Imagine explaining how far away America is to kids who can count on one hand how many times they've seen a car, used running water or traveled more than a few miles away from their village. That was part of my experience this past summer as I joined a group of Hunan University freshmen on a volunteer teaching trip in China's Xiangxi Autonomous District.
Life in these remote mountains is so different from the life I've grown used to in Lawrence, that something as simple as a self-introduction had thrown me for a loop. These people are not just poor in ordinary terms. Some homes only have a wooden frame for walls because building materials are nearly impossible to haul up the mountain.
Residents of this autonomous district are of Tujia and Miao ancestries rather than of China's Han majority. Their relationship with the central government is not unlike that between the U.S. government and Native Americans. Education beyond elementary school in this area is dismal. Families cannot afford tuition and fees, not to mention the closest junior high and high schools are anything but close. Guess how much it takes to pay for one year's tuition, books, and food? Seventeen dollars. After students graduate from Peimin Elementary, the only school in the area, most drop out to work. Thus these people continue in a vicious cycle of little education because of poverty, poverty because of little education.
That's where we come in. Our service project's name, translated into English, is "Love in Xiangxi, Big Hands Hold Little Hands." (It sounded better in Chinese, I promise.) The objective was to encourage these children to dream of and work toward a life with perhaps more than just a few acres of rice fields.
Named after the vice governor who raised large funds and donations for the school, Peimin Elementary is a two-story brick building with classrooms and dormitories that look out into a central courtyard. It stands as a stark contrast to the squatting huts scattered close by. Our group finally arrived after a day and night of traveling by train, bus and finally truck, but the sight of excited children flocking toward us made it all worthwhile.
Our activities began after the donations were distributed (with plenty of oohs and aahs). We had English lessons lined up, followed by a quiz bowl and a charades party. To give them more individual attention and to boost spirit and competition, we split up the students into six squads each led by two or three of us "tutors." I tried to recall my foreign language teachers' techniques, making up some of my own along the way. They easily learned the alphabet, counting to 10, and common greetings and pleasantries in an hour, no joke. When I quizzed them later, they still remembered everything. These kids have amazing brains like sponges, but the candy that I brought as incentive probably didn't hurt, either.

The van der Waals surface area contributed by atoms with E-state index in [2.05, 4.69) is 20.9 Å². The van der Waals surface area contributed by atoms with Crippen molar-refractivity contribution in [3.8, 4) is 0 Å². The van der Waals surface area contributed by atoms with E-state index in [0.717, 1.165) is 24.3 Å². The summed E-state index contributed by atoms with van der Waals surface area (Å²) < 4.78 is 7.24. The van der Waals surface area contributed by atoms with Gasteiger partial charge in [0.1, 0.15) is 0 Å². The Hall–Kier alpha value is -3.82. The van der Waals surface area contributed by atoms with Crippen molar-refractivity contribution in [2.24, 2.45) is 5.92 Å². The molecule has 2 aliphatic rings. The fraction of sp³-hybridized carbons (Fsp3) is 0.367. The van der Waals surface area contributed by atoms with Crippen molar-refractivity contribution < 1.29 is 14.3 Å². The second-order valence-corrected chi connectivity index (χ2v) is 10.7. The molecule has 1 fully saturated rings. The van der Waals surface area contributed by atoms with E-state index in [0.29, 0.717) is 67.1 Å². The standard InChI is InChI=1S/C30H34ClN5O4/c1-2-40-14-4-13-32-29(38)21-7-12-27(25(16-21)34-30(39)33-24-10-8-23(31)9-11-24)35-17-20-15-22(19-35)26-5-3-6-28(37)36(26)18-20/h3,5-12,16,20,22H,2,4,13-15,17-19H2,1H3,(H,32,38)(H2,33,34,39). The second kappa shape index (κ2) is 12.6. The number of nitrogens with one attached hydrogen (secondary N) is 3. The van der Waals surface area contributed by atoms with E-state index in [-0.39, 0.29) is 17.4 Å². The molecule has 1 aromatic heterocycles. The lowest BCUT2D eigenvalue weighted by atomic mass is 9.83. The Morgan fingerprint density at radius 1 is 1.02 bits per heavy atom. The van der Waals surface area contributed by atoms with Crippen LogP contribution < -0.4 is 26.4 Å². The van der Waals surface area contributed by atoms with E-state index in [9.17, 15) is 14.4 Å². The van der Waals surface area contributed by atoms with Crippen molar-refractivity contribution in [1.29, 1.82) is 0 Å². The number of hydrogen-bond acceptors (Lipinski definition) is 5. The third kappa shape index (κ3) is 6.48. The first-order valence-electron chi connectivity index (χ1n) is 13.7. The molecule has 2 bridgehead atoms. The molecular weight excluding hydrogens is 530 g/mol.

Amid the bustle I found time to hold as many conversations as possible. What struck me about these children is that they don't mope or complain about their tough life. They're happy to have a chance at quality education, and they're definitely taking advantage of it. One third-grader, Wu Qingying, gave me math problems that put the algebra class I took in seventh grade to shame. I also learned things about China that I'd never heard of before, like the monthlong military basic training required of all college freshmen. Speaking to the Hunan University foreign language majors in Chinese, English, and Japanese was a blast, but things really got interesting when each of us were given about 5 gallons of water for a ... bath? Desperate enough to give it a try, I managed to soap up, shampoo and rinse off the bubbles with my water ration. It actually wasn't as hard as I had imagined, and afterward I found out that we had received the best there was to give. Peimin's principal had tended the kitchen fire for four hours so that we wouldn't have to use the icy well water like the area residents.
The next day we set out to visit homes in the area, some worth as little as $25. When I stooped into one hut, I looked around and gaped. Six people live in this 4-by-10 space? Well, I had a special delivery to brighten their day. While waiting for our flight in the Shanghai airport (it seems that delays are an inherent trait of airlines all over the world), I began chatting with an American businessman about my summer plans. As soon as he heard about this teaching trip, he dug out all the cash he had in his pockets and asked me to relay his regards. It just goes to show how much kindness can be floating around in the most unexpected places. I added my shopping money for China to Mr. Dunne's donation, and a little boy now has the rest of his elementary school years paid for.
All too soon, it was time to go. I had lived a side of life that I could previously only imagine, only made possible thanks to my parents, who transported me from Lawrence to Xiangxi, and Mr. Tang, the supervisor for our group of 13 volunteers. When I think back on this summer, I will never forget the kind people like Mr. Dunne from the airport or the college kids who readily welcomed me into their group. Most of all, though, I will always remember the children of Xiangxi. Life has doled out to us circumstances that are so radically different, for no reason at all except that's what life does. I arrived with high hopes of sharing stories of America with them and influencing their future decisions regarding education. They took what I had to offer but gave back to me so much more: the spirit with which they take on each new day. As Peimin Elementary School melted into the mountainside I made a promise. Someday I'll be back.